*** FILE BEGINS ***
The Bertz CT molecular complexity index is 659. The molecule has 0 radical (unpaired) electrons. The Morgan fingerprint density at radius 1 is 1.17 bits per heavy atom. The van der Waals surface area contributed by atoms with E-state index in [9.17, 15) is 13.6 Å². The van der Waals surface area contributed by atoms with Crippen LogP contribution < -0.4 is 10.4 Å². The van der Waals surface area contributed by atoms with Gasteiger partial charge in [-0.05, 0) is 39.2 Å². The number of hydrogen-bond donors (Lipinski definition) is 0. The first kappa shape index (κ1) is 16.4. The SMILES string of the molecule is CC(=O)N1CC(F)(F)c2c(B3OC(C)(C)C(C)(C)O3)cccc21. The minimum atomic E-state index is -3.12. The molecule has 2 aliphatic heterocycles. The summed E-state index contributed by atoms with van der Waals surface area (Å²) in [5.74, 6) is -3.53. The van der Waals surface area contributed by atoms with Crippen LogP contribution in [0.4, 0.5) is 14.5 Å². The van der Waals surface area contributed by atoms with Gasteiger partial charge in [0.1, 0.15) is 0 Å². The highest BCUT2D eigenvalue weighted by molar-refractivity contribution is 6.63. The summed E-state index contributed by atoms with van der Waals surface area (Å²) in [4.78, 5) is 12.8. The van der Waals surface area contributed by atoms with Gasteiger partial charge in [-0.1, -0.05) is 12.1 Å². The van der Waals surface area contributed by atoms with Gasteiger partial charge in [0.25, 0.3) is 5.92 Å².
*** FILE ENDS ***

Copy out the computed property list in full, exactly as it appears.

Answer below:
The Bertz CT molecular complexity index is 659. The molecule has 0 radical (unpaired) electrons. The Morgan fingerprint density at radius 1 is 1.17 bits per heavy atom. The van der Waals surface area contributed by atoms with E-state index in [9.17, 15) is 13.6 Å². The van der Waals surface area contributed by atoms with Crippen LogP contribution < -0.4 is 10.4 Å². The van der Waals surface area contributed by atoms with Gasteiger partial charge in [-0.05, 0) is 39.2 Å². The number of hydrogen-bond donors (Lipinski definition) is 0. The first kappa shape index (κ1) is 16.4. The SMILES string of the molecule is CC(=O)N1CC(F)(F)c2c(B3OC(C)(C)C(C)(C)O3)cccc21. The minimum atomic E-state index is -3.12. The molecule has 2 aliphatic heterocycles. The summed E-state index contributed by atoms with van der Waals surface area (Å²) in [5.74, 6) is -3.53. The van der Waals surface area contributed by atoms with Crippen LogP contribution in [0.4, 0.5) is 14.5 Å². The van der Waals surface area contributed by atoms with Gasteiger partial charge in [0.1, 0.15) is 0 Å². The highest BCUT2D eigenvalue weighted by molar-refractivity contribution is 6.63. The summed E-state index contributed by atoms with van der Waals surface area (Å²) in [4.78, 5) is 12.8. The van der Waals surface area contributed by atoms with Gasteiger partial charge in [-0.1, -0.05) is 12.1 Å². The van der Waals surface area contributed by atoms with Gasteiger partial charge in [0.25, 0.3) is 5.92 Å².